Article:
The court ruled that Treasury Regulation 1.754-1(b) (1) properly was applied retroactively to the 1965 transfers. It rejected the appellants' claim that the doctrine of equitable recoupment entitled them to avoid the time bar of the regulation. Finally, the court held that the appellants were precluded from arguing that the partnerships were not in fact partnerships because they failed to raise that point in their claim for refund with the Commissioner.
The court remanded the case to the trial division for further proceedings consistent with its opinion. The court denied rehearing and a suggestion for rehearing en banc. See 228 Ct. Cl. 632, 661 F.2d 194.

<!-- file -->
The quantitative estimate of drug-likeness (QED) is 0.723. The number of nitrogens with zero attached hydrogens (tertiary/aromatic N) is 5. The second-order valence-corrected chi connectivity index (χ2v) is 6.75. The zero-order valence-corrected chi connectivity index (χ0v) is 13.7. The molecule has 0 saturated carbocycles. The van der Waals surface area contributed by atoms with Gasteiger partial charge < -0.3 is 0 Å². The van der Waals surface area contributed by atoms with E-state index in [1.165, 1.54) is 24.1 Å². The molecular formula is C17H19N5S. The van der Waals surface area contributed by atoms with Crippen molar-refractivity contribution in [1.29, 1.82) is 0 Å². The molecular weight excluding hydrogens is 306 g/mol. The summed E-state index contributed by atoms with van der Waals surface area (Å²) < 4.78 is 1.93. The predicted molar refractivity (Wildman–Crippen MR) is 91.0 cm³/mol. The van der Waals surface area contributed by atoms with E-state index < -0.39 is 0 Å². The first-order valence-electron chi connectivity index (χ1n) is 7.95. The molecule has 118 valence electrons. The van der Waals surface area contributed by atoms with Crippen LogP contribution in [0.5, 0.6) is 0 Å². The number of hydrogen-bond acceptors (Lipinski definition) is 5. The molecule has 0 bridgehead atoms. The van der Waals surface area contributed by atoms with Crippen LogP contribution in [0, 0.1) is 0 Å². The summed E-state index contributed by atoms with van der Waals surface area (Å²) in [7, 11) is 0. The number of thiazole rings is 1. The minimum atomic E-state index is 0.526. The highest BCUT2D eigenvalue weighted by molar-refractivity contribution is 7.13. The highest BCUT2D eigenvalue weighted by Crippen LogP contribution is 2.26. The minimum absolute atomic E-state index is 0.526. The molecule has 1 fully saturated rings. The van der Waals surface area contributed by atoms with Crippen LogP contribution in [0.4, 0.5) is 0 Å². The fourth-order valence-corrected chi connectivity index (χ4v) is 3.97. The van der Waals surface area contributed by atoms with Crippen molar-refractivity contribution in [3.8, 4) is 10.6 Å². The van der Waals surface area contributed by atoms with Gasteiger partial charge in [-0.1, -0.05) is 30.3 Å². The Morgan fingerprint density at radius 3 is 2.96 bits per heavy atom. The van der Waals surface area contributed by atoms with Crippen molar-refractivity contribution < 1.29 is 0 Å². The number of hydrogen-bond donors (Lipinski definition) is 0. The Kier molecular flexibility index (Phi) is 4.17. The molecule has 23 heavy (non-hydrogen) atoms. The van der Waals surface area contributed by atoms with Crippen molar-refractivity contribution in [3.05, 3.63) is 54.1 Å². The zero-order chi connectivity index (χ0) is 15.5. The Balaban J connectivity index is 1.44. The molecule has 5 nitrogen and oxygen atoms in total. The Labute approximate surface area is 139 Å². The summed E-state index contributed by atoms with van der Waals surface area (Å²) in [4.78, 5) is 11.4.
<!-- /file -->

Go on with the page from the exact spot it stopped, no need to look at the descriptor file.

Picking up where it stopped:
On October 1, 1982, the Court of Claims ceased to exist. Its appellate functions were assumed by this court, and its trial functions were assumed by the newly created United States Claims Court. Federal Courts Improvement Act of 1982, Pub. L. No. 97-164, 96 Stat. 25 (1982). Under that Act, the Claims Court obtained jurisdiction over the remaining issues in this case. Id. Sec. 403(d), 96 Stat. at 58.
The parties settled those issues. On October 27, 1983, the Claims Court entered a judgment in accordance with that settlement, determining the amounts the appellants were to recover. The present appeal is from that judgment.